“Nothing ventured, nothing gained,” the old saying goes, and that can certainly be said of VAR marketing. Marketing is the tool used by companies to jumpstart growth and the most effective strategies come with a certain amount of risk.
A friend or business colleague sells you an insurance policy, promising that it is the best insurance policy out there. Great! You purchase the policy because you want the best. Two years later your agent switches companies. Your agent reaches out to you to sell you a new policy from the new company which is touted as the best policy out there. What? Don’t you already have the best policy on the market? Well … you did when your agent worked for their prior company, but you don’t necessarily have the best policy right now … or do you?
ARRRGH! No, this is not me living my fantasy as a swashbuckler, though as a fencing instructor (a healthy and fun diversion of mine), it would not be too far from reality. Rather, it is an expression of angst when I hear Enterprise Resource Planning (ERP) systems reduced to being called “accounting” or “financial” systems. I let the rather defamatory term slide when it comes from the chief financial officer or vice president of finance at a client of mine: hey, I am pretty picky about most things but even I have my limitations. But I cringe when I hear it from the reseller, because I know that this is a reseller with a myopic focus.
Forrester is reporting that 65% of technology decisions are influenced and/or made by line of business executives. It's predicted that this number could rise to 90% by the year 2020. Here's how VARs should adjust their pitch accordingly.
Savvy and sophisticated MSPs are always looking for ways to add additional value to their offerings and engagement with their customers. By enhancing their capabilities, MSPs are able to differentiate their service, be more proactive, and command higher margins.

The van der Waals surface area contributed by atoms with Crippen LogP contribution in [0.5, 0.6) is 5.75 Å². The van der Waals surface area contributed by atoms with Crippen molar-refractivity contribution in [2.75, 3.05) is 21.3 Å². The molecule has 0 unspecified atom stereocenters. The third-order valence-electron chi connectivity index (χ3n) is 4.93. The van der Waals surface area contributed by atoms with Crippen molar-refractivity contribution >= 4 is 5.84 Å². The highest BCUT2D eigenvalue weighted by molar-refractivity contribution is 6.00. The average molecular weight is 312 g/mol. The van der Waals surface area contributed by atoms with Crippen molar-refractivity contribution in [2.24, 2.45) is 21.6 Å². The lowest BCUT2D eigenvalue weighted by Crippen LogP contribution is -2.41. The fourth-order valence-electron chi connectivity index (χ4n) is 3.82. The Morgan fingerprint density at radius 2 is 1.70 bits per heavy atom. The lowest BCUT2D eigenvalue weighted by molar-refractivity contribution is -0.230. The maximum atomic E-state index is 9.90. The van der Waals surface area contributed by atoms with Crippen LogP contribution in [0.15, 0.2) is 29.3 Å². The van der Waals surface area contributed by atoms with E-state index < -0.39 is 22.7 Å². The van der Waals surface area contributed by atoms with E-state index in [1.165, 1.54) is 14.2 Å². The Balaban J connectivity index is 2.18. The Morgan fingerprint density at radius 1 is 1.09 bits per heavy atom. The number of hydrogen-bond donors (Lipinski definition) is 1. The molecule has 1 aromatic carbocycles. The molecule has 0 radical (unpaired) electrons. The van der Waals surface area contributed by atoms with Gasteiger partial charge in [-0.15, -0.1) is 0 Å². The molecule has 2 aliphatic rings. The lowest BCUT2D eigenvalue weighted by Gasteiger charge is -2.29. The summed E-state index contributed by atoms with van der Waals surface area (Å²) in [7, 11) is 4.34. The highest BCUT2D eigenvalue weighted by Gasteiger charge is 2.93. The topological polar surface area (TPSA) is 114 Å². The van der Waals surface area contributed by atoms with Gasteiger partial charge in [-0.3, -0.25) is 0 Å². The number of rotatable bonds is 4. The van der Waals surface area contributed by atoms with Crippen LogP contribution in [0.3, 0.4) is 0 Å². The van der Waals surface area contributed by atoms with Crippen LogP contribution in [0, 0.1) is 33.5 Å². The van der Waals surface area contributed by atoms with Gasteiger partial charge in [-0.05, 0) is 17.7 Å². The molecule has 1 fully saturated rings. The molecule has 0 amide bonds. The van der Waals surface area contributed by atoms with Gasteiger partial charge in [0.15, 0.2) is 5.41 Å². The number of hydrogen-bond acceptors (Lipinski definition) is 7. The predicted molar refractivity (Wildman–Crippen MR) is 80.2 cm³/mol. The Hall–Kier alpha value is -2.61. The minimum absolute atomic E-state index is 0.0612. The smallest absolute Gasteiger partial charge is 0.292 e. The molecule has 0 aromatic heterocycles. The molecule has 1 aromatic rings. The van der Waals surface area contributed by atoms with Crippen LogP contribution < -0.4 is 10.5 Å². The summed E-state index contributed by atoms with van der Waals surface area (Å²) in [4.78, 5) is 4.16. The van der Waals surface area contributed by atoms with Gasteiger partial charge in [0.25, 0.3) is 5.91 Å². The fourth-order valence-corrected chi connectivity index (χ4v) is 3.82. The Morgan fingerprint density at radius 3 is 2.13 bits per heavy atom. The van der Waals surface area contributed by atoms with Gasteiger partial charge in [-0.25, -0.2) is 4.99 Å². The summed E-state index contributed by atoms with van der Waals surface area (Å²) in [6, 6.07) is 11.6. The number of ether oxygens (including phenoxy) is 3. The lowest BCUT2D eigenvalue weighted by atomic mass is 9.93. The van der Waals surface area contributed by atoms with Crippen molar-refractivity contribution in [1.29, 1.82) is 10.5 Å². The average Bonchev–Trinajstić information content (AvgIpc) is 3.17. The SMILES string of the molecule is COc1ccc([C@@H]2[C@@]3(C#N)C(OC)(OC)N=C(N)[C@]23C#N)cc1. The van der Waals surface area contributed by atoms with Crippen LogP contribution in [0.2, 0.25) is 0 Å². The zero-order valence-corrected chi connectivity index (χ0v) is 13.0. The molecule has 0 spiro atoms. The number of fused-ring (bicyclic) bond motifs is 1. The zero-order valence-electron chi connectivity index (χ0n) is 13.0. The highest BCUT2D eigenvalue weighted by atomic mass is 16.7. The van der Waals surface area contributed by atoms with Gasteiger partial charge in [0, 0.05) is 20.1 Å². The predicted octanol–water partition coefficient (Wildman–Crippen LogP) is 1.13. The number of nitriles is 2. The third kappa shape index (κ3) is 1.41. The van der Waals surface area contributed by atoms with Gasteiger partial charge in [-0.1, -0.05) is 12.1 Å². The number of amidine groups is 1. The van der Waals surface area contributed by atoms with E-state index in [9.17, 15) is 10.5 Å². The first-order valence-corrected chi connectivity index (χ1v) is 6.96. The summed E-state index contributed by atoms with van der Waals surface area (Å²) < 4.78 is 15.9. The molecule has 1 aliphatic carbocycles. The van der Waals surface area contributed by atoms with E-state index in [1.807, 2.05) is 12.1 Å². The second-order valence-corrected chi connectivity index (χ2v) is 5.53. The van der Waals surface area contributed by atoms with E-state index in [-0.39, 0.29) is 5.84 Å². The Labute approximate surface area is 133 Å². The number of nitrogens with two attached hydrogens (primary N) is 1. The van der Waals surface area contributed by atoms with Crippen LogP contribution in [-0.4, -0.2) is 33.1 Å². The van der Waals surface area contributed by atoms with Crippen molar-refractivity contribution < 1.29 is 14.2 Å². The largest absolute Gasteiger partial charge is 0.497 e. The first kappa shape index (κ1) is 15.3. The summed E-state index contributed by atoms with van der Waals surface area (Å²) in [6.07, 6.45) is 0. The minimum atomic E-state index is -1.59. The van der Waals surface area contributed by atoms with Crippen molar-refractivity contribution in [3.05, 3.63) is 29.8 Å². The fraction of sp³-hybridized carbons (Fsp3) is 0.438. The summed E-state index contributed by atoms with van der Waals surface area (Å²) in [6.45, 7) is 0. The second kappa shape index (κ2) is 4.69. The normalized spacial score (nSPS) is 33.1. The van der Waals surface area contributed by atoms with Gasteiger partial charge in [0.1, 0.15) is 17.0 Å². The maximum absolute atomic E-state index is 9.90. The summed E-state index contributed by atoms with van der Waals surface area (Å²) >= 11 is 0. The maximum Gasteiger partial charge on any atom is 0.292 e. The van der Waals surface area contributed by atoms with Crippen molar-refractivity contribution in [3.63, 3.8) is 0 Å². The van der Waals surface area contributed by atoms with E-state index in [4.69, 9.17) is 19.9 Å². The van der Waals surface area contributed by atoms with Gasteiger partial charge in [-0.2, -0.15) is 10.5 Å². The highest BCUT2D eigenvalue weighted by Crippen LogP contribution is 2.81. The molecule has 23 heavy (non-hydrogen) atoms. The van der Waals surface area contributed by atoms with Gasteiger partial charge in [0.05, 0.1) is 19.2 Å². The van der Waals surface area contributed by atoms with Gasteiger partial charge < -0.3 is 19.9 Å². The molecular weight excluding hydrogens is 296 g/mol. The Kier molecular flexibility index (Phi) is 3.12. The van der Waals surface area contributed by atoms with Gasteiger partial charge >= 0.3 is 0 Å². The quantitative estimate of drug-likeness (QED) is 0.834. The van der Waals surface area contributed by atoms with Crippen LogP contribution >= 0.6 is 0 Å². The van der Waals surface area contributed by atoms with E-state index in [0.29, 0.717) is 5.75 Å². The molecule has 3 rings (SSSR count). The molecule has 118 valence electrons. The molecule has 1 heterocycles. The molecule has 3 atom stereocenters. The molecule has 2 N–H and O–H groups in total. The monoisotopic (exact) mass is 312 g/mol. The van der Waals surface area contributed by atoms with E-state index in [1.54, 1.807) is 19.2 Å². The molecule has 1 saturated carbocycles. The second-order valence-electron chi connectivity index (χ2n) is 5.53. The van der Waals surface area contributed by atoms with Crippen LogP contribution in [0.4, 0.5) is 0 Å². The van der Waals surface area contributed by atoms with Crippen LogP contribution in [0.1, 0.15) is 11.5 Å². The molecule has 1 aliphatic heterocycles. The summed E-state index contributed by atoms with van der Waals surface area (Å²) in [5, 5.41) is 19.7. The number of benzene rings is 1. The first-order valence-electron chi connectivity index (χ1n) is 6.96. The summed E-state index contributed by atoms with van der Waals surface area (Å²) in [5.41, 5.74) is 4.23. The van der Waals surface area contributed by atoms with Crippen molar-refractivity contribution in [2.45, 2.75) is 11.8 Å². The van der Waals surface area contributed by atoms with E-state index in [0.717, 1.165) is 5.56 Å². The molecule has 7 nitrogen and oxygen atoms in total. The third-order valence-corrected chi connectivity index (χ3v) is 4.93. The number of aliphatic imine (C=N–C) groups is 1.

I am not much of a history buff, but there are simply some historical events that fascinate me for their business relevance. One such event is Admiral Nelson’s victory at Trafalgar.
VARs are feeling the pinch. Hardware margins are a sliver of what they used to be. The as-a-Service, cloud, and subscription-based business models that are falling into favor among customers pose a tough transition for your business. Meanwhile, competition is mounting from every angle—startups, ISOs, the Internet, and a bevy of other service providers are all chipping away at your base.
The term “Digital Transformation” is de rigueur: it is often highlighted in news stories and ongoing corporate communications globally and is even the subject of recent TED talks. However, as IDC often points out, Digital Transformation is a journey and there are five stages to being fully optimized.
Procedures documents don’t work. That may not come as a surprise to most business executives, yet for many organizations, while process improvement methodologies and techniques have made giant leaps forward over the past few decades, the way they communicate and manage their processes hasn’t changed much, if at all.
It’s been a decade since the first on-premises VDI solution came onto the market. It was difficult to manage, clunky, slow and incredibly expensive. Deploying it took nine months or more, and IT teams struggled with an overwhelming number of components to get it up and running, including Windows servers, SQL servers, desktop controllers, provisioning servers, storefronts, load balancers and more.